So far this month I've only purchased three books. Of course I'll most likely end up with a few more. Here are the synopsis for each one:
1) What is the Bible? By Rob Bell
Rob Bell, the beloved author of Love Wins and What We Talk About When We Talk About God, goes deep into the Bible to show how it is more revelatory, revolutionary, and relevant than we ever imagined—and offers a cogent argument for why we need to look at it in a fresh, new way.
In Love Wins, Rob Bell confronted the troubling questions that many people of faith were afraid to ask about heaven, hell, fate, and faith. Using the same inspired, inquisitive approach, he now turns to our most sacred book, the Bible. What Is the Bible? provides insights and answers that make clear why the Bible is so revered and what makes it truly inspiring and essential to our lives.
Rob takes us deep into actual passages to reveal the humanity behind the Scriptures. You cannot get to the holy without going through the human, Rob tells us. When considering a passage, we shouldn’t ask "Why did God say . . .?" To get to the heart of the Bible’s meaning, we should be asking: "What’s the story that’s unfolding here and why did people find it important to tell it? What was it that moved them to record these words? What was happening in the world at that time? What does this passage/story/poem/verse/book tell us about how people understood who they were and who God was at that time?" In asking these questions, Rob goes beyond the one-dimensional question of "is it true?" to reveal the Bible’s authentic transformative power.
Rob addresses the concerns of all those who see the Bible as God’s Word but are troubled by the ethical dilemmas, errors, and inconsistencies in Scripture. With What Is the Bible?, he recaptures the Good Book’s magic and reaffirms its power and inspiration to shape and inspire our lives today. (Via Harper Collins website).
2) Percy Jackson's Greek Gods by Rick Riordan
Riordan takes the classic guide to Greek myths and makes it his own, with an introduction and narration by beloved character Percy Jackson. With 19 chapters, this oversize hardcover includes a variety of stories, from the early tales of Gaea and the Titans to individual tales of gods readers encounter in the "Percy Jackson" series (Hyperion), such as Ares, Apollo, and Dionysus. Percy's irreverent voice is evident from titles such as "Hera Gets a Little Cuckoo," "Zeus Kills Everyone," and "Artemis Unleashes the Death Pig," and the stories are told in his voice with his distinctive perspective ("Another guy who got a special punishment was Sisyphus. With a name like Sissy-Fuss you have to figure the guy had issues…"). The format and illustrations are fairly traditional, considering the tone, featuring painterly depictions of the gods and their world. While these are actual tales of Greek mythology, Percy's take adds more color than would be helpful for those working on research projects or reports. The stories do make for fun reading, however, and might work as starting points for schoolwork. This original and wildly entertaining spin on Greek mythology is bound to be popular among fans of the series (from Amazon).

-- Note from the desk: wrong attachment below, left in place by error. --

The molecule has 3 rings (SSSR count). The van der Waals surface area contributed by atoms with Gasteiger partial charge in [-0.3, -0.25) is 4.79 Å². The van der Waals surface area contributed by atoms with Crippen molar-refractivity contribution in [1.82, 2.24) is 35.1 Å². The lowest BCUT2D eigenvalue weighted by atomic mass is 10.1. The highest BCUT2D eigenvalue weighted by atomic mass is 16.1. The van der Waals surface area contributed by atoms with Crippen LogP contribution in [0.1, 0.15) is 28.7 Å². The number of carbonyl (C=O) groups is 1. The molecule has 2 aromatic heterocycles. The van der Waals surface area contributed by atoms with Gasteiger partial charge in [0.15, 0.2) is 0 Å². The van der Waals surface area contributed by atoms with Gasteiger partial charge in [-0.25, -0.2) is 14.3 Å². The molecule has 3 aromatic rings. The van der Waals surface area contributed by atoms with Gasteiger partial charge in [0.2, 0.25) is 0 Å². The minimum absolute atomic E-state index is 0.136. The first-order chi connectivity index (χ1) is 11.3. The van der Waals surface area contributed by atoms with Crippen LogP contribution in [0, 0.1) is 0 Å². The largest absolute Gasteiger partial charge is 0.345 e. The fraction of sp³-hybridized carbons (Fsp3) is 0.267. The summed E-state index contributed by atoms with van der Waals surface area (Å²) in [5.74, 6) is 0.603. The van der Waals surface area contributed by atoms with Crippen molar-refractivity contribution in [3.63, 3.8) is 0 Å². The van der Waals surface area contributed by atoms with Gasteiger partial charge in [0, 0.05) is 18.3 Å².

3) Lord of Shadows by Cassandra Clare
Sunny Los Angeles can be a dark place indeed in Cassandra Clare’s Lord of Shadows, the sequel to the #1 New York Times and USA TODAY bestselling Lady Midnight. Lord of Shadows is a Shadowhunters novel.
Emma Carstairs has finally avenged her parents. She thought she’d be at peace. But she is anything but calm. Torn between her desire for her parabatai Julian and her desire to protect him from the brutal consequences of parabatai relationships, she has begun dating his brother, Mark. But Mark has spent the past five years trapped in Faerie; can he ever truly be a Shadowhunter again?
And the faerie courts are not silent. The Unseelie King is tired of the Cold Peace, and will no longer concede to the Shadowhunters’ demands. Caught between the demands of faerie and the laws of the Clave, Emma, Julian, and Mark must find a way to come together to defend everything they hold dear—before it’s too late (from Amazon).